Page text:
CASE REPORT

In the early 1940s, Dr. Blalock and Dr. Vivien Thomas created an animal model to alleviate the cyanosis associated with Fallot’s tetralogy. When Dr. Blalock was busy with his surgical practice and busy administrative duties, Dr. Thomas put in persistent efforts in experiments to create a model in 200 dogs to mimic this congenital defect. Dr. Thomas was neither a veterinary surgeon nor trained under veterinary surgeons. Once he was able to create an animal model simulating the pathophysiology of cyanosis, he ventured into designing a surgery on one of these affected dogs to witness whether the repair they had devised would correct the blood flow that was lethal to blue babies.

Anna was the first dog to survive the surgical simulation of Fallot’s tetralogy and the corrective shunt procedure, later known as the Blalock–Taussig shunt. She became the formal mascot of the blue baby procedure after the unprecedented success of the operation. Anna was retired from experiments and lived in the surgical laboratory as a pet, beloved by staff and visitors alike.

At the time, there was a vocal anti-vivisection campaign by groups such as Mercy Crusade, Tail-Wagger’s Foundation, and Animal Allies in Baltimore. These groups were intensely against animal experiments and put a stalemate on research that used any stray dogs caught in the state of Maryland.[2] Hospital research laboratories began importing stray dogs from neighboring states to overcome this prohibition. Doctors boycotted the idea that modern advances were only attainable with animal experiments and were crucial to medical progress. When the situation reached a crisis, city authorities decided to put the matter to a public poll. The vote was nicknamed “The Dog Referendum” and took place in November 1950, just after the 1000th blue baby operation of Dr. Blalock and Dr. Thomas. Helen Taussig attended a public gathering with several little patients and their pet dogs and emphasized that the children’s lifesaving surgery was only practicable because of earlier research on dogs. The state’s dentists also supported vivisection. The anti-vivisectionists were challenged to choose between the healthy, happy child (once a blue baby) who was present and a mongrel stray. The Dog Referendum unquestionably ignited local passions, and more than 200,000 citizens polled the vote. In the end, the pro-vivisection camp won by a margin of 4–1 (163,079 votes against 38,418). Anna the dog became the celebrity of the campaign.[3,4]

Newsmen frequently photographed Anna with former blue baby patients who had survived the surgery, a touching photograph of animal service and human gratitude. One of the rare photographs of Anna with a Blue Baby Syndrome survivor Michael Schirmer [Figure 1] is a testimony to the contribution made by her in an effort to better understand the disease. Anna helped prolong Michael’s life by another 69 years and many others for decades. Anna’s life was depicted in a motion picture in 1950,[5] which has been shown to various schools and other groups. It is now the property of the Maryland Society for Medical Research.[5] The Baltimore Animal Aid Association, Baltimore Beagle Club, and Lions Club supported the humane use of laboratory animals by accrediting her photograph in 1951.[2] The portrait of Anna was painted and presented to the Johns Hopkins Hospital by the Baltimore Animal Aid Association [Figure 2]. Dr. Blalock displayed the portrait of Anna after winning the Dog Referendum, and she is the only animal whose portrait is displayed in the Library of John Hopkins.[6]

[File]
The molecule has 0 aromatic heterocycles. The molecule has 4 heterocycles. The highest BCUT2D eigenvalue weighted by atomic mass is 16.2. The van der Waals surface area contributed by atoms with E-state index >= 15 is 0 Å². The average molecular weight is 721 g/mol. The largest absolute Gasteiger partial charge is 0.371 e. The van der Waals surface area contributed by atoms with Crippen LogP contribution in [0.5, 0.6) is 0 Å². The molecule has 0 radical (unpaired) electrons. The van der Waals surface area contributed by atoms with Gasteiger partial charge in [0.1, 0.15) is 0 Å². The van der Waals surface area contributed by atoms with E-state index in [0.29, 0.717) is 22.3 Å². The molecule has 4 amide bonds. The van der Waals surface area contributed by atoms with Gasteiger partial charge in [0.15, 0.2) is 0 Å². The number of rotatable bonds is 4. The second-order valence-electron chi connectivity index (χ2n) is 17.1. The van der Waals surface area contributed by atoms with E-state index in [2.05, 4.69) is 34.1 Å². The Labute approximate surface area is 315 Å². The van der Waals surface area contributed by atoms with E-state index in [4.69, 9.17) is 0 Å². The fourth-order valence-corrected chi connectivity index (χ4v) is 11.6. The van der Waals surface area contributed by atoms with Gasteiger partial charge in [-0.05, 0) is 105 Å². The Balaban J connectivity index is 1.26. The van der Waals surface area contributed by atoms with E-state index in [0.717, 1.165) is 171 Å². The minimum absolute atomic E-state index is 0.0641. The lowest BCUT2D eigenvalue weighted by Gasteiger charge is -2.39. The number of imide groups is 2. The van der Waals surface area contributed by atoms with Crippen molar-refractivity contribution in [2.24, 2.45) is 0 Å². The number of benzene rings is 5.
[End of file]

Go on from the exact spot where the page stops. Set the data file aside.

Figure 1:
Anna with Michael Schirmer (at the age of 5 years), a survivor of a blue baby operation. Schirmer’s life was extended to another 69 years after surgery. (Courtesy: Google).
Figure 2:
Portrait of Anna the Dog by DeNyse W. Turner Pinkerton, 1951. It is still displayed in the Johns Hopkins Hospital Library (Courtesy: Google).

DISCUSSION

Dr. Thomas identified the three pillars that were crucial to the development of the Blalock–Taussig shunt: Himself, Dr. Blalock, and Anna. Anna has set a benchmark example to show how animals have helped in experiments for mankind and passed away naturally in 1957. Therefore, the authors propose that Anna’s name should be inscribed in the chapter on legends in cardiac surgery, as she is a legend in her own right.

CONCLUSION

Mahatma Gandhi once noted that the compassion a nation shows toward its animals is a reflection of its greatness.

Ethical approval

Institutional Review Board approval is not required.

Declaration of patient consent

Patient’s consent is not required as there are no patients in this study.

Conflicts of interest

There are no conflicts of interest.

Use of artificial intelligence (AI)-assisted technology for manuscript preparation

The authors confirm that there was no use of artificial intelligence (AI)-assisted technology for assisting in the writing or editing of the manuscript and no images were manipulated using AI.

Financial support and sponsorship

Nil.

References

  1. . Animal Testing and Medicine. Heart Views. 2011;12:42.
    [CrossRef] [PubMed] [Google Scholar]
  2. . ‘Man vs Dog: A Bioethical Trade-Off; Animal Research Reflects Our Regard for Human Life United States: Los Angeles Times; .
    [Google Scholar]
  3. . Do You Want an Unlikely Link between Heart Surgery and General Elections? OK, then, Here Goes. . Available from: https://twitter.com/thomasngmorris/status/872426214350360576 [Last accessed on 2024 Jan 02]
    [Google Scholar]
  4. . The Matter of the Heart: A History of the Heart in Eleven Operations London, England: Vintage; .
    [Google Scholar]
  5. . Her Story-Produced by Stark-Films. . Available from: https://youtu.be/suNU6rkLaQU [Last accessed on 2023 Apr 30]
    [Google Scholar]
  6. . Exhibits: Anna the Dog The John Hopkins University; Available from: https://exhibits.library.jhu.edu/exhibits/show/the-blue-baby-operation/anna-thedog#:~:text=She%20was%20the%20first%20dog,beloved%20by%20staff%20and%20visitors [Last accessed on 2023 Apr 30]
    [Google Scholar]
Show Sections